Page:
Finding the beauty (sort of?) in a relentless torrent of campaign pamphlets
Day after day they come to my house. By mail. By hand. Borne along with an urgent smile by canvassers who stalk the neighborhood looking for opportunities like me. Stuffed into the handle of my door. Blown around by the wind when I walk the dog. With an eye toward this piece, toward perhaps making some meaning of the insanity of it all, I started keeping them only about a month ago, after I had already received (and promptly tossed out) at least 200 more. They will continue to come, I know, until early November, until the eve of the coming election, when the people who send them will finally realize that it's just too late.
As the resident of a swing state, evidently in or near a swing district, I live today in a pamphlet world. Every politician seeking my vote this election cycle seems to have decided that the best way to reach me -- and to reach me -- is to send me colorful, high-gloss, thick-stock political pamphlets pitching me on this or that. What the U.S. Supreme Court's Citizens United ruling has done for the television and radio industries -- think those television campaign commercials are free? -- these pamphlets surely have done for the printing industry. I don't remember ever receiving as many mailed election pitches as I have this year.
One day, all of the pamphlets I have, and all of the ones I will collect between now and November 6, will either be recycled or will help me start wood fires in my fireplace on the days when I can. Some of this garbage may make a difference in the races on which it touches. Some, no doubt, were as wasted on me, and on the related campaign, as all the other junk mail that comes. In the meantime, since I have them here, I thought I would go back through them to give you a sense of the language of the race, far away from the glare of the debates or the cheers of the crowd.
Political operatives are spending millions upon millions of dollars this cycle -- more than ever before, I reckon -- to get their message into my home, figuratively and literally. And what those messages say tells us an awful lot about the awful nature of politics in America in 2012. On balance, I would say I've received many more mailings from Republicans and conservative operatives than I have from Democrats and liberal operatives. Sometimes, it's impossible to tell, so couched in dog whistles and focus-group-speak is the language of the pamphlets. Here is just some of the poetry of the campaign, taken directly from the text of the mailings:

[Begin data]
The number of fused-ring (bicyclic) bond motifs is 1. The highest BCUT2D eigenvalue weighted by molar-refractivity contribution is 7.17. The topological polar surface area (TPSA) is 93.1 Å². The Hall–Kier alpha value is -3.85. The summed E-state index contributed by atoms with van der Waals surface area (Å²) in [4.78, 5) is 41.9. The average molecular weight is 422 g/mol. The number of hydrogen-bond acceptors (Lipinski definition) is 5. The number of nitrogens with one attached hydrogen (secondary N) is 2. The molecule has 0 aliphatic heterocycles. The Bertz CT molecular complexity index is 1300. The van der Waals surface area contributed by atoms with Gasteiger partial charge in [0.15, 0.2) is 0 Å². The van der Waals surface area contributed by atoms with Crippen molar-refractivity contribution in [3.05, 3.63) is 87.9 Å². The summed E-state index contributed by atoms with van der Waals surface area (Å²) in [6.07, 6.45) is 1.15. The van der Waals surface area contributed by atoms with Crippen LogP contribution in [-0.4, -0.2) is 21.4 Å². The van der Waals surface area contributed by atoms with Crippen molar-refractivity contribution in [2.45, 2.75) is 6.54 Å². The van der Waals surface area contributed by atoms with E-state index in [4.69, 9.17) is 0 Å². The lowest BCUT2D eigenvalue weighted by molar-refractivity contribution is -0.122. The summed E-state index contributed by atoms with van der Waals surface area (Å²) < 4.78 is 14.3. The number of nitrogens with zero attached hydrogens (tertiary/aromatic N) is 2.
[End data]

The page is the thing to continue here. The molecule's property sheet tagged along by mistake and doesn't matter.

Straight from the horse's mouth.
The road to prosperity is not paved in debt.
The truth washes it off easily.
In scary situations, trust someone who knows what they're doing.
They're not on your side.
If Penn State happened in your elementary school, would you want to know?
Who betrayed our children's safety for a campaign donation?
Which [state] politician thinks money grows on trees?
She paid into Medicare and Social Security all her life. But [politician] wants to leave her out in the cold. Who's tired of politics as usual?
[Politician] knows that good jobs don't grow on government trees.
[Politician] is a weaselly politician. He raised our taxes but dodged paying his own.
[Politician] is fed up with politicians ignoring our community.
[Politician] didn't raise her taxes. But she is happy to raise yours.
[Politician] creates jobs on Main Street, not Wall Street.
More runaway spending. Higher taxes. More jobs lost.
And to bring better jobs to [state], we need [politician].
We need to focus on getting people back to work. We're better together.
Where in the world did all our jobs go?
New industries demand new jobs.
[Politician] is just plain selfish.
[Politician] was caught red handed dodging his fair share of taxes.
[Politician] supports real education reform.
[Politician] would allow big insurance companies to deny women access to life saving preventative care like mammograms. [Politician] has the experience and values we need.
Unemployment worse. Taxes worse. Income worse. Mortgage worse.
Working to build a better [state].
Standing up for our small businesses
She would like to be working. But there are no jobs.
Working toward common sense solutions. Working for you.
[Politician] wants to cut taxes for millionaires like himself but raise taxes on the rest of us.
[Politician] knows that what children learn today determines their bright futures.
[Politician] wants to give politicians unlimited spending power.
[Politician] will follow his party bosses, even if it means raising taxes for middle class families. [Politician] is still treating us like his own ATM!
Why Millennials aren’t buying cars or houses, and what that means for the economy